A week after sharing a monthly sales report that was encouraging for chip developers, Taiwan Semiconductor (TSM) provided the group with some more positive news via its Q2 report and earnings call, and also did the same for chip equipment firms.
And to some degree, TSMC's outlook and commentary were encouraging for Apple (AAPL) as well.
In line with the monthly reports it had shared, TSMC reported Q2 revenue of NT$241 billion ($7.76 billion) -- up 3.3% annually and above April guidance of $7.55 billion to $7.65 billion. More importantly, TSMC, which is believed to handle over 50% of the world's chip contract manufacturing (foundry) activity, guided for Q3 revenue of $9.1 billion to $9.2 billion, up 9% annually at the midpoint and above a consensus analyst estimate of $8.93 billion.
In addition, TSMC, citing the accelerating pace of global 5G deployments, says it now expects its 2019 capital spending to be at the high end of a prior guidance range of $10 billion to $11 billion. That implies capex will be up from a 2018 level of $10.5 billion.
As of the time of this article, TSMC's shares are up 3.6% in Thursday trading to $43.14. A slew of chip equipment makers, including Applied Materials (AMAT) , KLA-Tencor (KLAC) and Lam Research (LRCX) , are also rallying, and The Philadelphia Semiconductor Index (SOXX) is up 1.4% on a day the Nasdaq is roughly flat.
It's worth noting that Q3 is a quarter in which TSMC's sales to Apple, and to some extent Apple suppliers such as Cirrus Logic (CRUS) and Broadcom (AVGO) , spike sharply as large orders arrive ahead of fall iPhone launches. On the earnings call, CFO Lora Ho mentioned that smartphones are the end-market that TSMC, which has long been the manufacturer of Apple's A-series mobile processors, expects to see the strongest growth for in Q3.
This by itself doesn't mean that Apple, whose shares are up 0.9% in Thursday trading with the help of a Raymond James upgrade, expects to see blockbuster iPhone sales this fall, particularly given that TSMC's smartphone-related sales were soft during the first half of 2019. But at a time when Apple's iPhone sales are already expected on average by analysts to be down 14% annually in the company's September quarter and 3% in its December quarter, it could mean that Apple, which reports on July 30, expects second-half demand to be better than some have feared.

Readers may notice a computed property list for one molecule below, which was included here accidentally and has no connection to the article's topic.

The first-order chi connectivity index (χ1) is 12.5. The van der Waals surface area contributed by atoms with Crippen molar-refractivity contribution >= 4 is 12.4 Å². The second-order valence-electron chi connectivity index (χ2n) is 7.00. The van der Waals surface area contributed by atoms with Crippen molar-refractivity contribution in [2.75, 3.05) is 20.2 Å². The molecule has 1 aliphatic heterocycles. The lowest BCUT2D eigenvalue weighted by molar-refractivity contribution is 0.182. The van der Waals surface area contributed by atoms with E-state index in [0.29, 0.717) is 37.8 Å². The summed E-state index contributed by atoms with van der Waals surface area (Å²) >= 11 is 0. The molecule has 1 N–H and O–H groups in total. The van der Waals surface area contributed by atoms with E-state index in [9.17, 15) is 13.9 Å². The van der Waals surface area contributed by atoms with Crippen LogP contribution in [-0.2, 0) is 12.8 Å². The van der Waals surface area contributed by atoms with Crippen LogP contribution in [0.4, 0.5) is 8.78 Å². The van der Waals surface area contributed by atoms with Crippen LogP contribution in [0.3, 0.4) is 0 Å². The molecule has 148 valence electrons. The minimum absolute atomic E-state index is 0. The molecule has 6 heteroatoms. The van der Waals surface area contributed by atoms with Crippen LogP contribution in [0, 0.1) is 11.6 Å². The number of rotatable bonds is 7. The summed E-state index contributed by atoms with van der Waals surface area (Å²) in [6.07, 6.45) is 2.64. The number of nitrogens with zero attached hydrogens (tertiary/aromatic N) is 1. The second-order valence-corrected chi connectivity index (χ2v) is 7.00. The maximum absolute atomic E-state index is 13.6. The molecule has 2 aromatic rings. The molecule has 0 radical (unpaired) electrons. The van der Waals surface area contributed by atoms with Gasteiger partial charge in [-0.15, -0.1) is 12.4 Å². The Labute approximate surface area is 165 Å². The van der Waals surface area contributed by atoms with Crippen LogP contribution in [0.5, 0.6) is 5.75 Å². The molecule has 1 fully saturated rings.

TSMC also says that it expects strong Q3 sales growth for "high-performance computing" (HPC) products, which in its definition includes CPUs, GPUs and various data center chips. Strong demand from AMD (AMD) , which just launched desktop CPUs and gaming GPUs that rely on TSMC's advanced 7-nanometer (7nm) manufacturing process node and plans to soon launch 7nm server CPUs, is likely helping out here. Nvidia (NVDA) , which also recently refreshed its gaming GPU lineup, might also be stepping up its orders following a rough start to the year.
Meanwhile, with TSMC saying that its revised capex budget reflects expectations that 5G will boost chip demand for both its 7nm manufacturing processes and the first process to rely on its next-gen 5nm node, its capex guidance hike might partly be due to Apple's 2020 iPhone expectations. Next year's iPhones are expected to rely on a 5nm A-series processor, and are also expected to be Apple's first 5G smartphones.
And naturally, the guidance hike is a positive for chip equipment makers, many of whom have been hit hard by nosediving demand from memory manufacturers who are responding to plunging DRAM and flash memory prices by trying to curtail their production growth. TSMC's capex hike arrives a day after Dutch chip equipment giant ASML delivered better-than-feared results and guidance, while also reporting a major increase in orders from "logic" clients (defined as processor manufacturers and foundries) for its cutting-edge EUV lithography systems.
The chip industry is still dealing with its share of bad news, as weak memory prices, inventory corrections, trade tensions and (in some areas) soft end-market demand continue weighing. The sales warning delivered earlier this week by major chip distributor Arrow Electronics (ARW) drives this home, as does the downbeat guidance Broadcom issued in June.
But -- at the risk of sounding like a broken record -- a lot of bad news has already been priced into the shares of many chip developers and chip equipment makers. And TSMC's guidance, along with the numbers shared in recent weeks by ASML and memory giant Micron (MU) , acts as a fresh sign that the current industry down-cycle isn't as bad as many prior industry downturns.